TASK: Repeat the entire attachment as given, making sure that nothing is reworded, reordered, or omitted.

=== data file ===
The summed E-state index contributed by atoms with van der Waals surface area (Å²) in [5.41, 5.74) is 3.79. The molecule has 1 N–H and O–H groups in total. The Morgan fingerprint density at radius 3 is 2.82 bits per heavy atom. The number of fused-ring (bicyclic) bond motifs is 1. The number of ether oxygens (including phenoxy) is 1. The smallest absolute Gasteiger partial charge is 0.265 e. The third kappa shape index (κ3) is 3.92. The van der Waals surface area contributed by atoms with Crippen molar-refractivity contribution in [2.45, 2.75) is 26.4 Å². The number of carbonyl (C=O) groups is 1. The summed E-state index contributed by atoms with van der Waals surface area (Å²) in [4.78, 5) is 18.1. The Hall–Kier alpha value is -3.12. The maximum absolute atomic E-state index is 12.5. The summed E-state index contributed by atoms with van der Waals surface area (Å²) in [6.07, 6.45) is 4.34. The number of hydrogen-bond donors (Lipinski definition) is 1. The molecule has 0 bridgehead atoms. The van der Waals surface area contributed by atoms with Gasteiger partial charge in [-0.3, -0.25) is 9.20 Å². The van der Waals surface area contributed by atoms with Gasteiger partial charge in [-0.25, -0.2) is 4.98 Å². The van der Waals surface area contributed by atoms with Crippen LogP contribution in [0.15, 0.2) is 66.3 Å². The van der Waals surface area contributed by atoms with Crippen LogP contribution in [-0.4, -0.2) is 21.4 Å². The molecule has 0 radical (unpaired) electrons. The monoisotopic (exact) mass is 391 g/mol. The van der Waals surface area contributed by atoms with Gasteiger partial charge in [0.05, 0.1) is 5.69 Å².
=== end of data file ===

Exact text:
The summed E-state index contributed by atoms with van der Waals surface area (Å²) in [5.41, 5.74) is 3.79. The molecule has 1 N–H and O–H groups in total. The Morgan fingerprint density at radius 3 is 2.82 bits per heavy atom. The number of fused-ring (bicyclic) bond motifs is 1. The number of ether oxygens (including phenoxy) is 1. The smallest absolute Gasteiger partial charge is 0.265 e. The third kappa shape index (κ3) is 3.92. The van der Waals surface area contributed by atoms with Crippen molar-refractivity contribution in [2.45, 2.75) is 26.4 Å². The number of carbonyl (C=O) groups is 1. The summed E-state index contributed by atoms with van der Waals surface area (Å²) in [4.78, 5) is 18.1. The Hall–Kier alpha value is -3.12. The maximum absolute atomic E-state index is 12.5. The summed E-state index contributed by atoms with van der Waals surface area (Å²) in [6.07, 6.45) is 4.34. The number of hydrogen-bond donors (Lipinski definition) is 1. The molecule has 0 bridgehead atoms. The van der Waals surface area contributed by atoms with Gasteiger partial charge in [-0.3, -0.25) is 9.20 Å². The van der Waals surface area contributed by atoms with Gasteiger partial charge in [-0.25, -0.2) is 4.98 Å². The van der Waals surface area contributed by atoms with Crippen LogP contribution in [0.15, 0.2) is 66.3 Å². The van der Waals surface area contributed by atoms with Crippen LogP contribution in [-0.4, -0.2) is 21.4 Å². The molecule has 0 radical (unpaired) electrons. The monoisotopic (exact) mass is 391 g/mol. The van der Waals surface area contributed by atoms with Gasteiger partial charge in [0.05, 0.1) is 5.69 Å².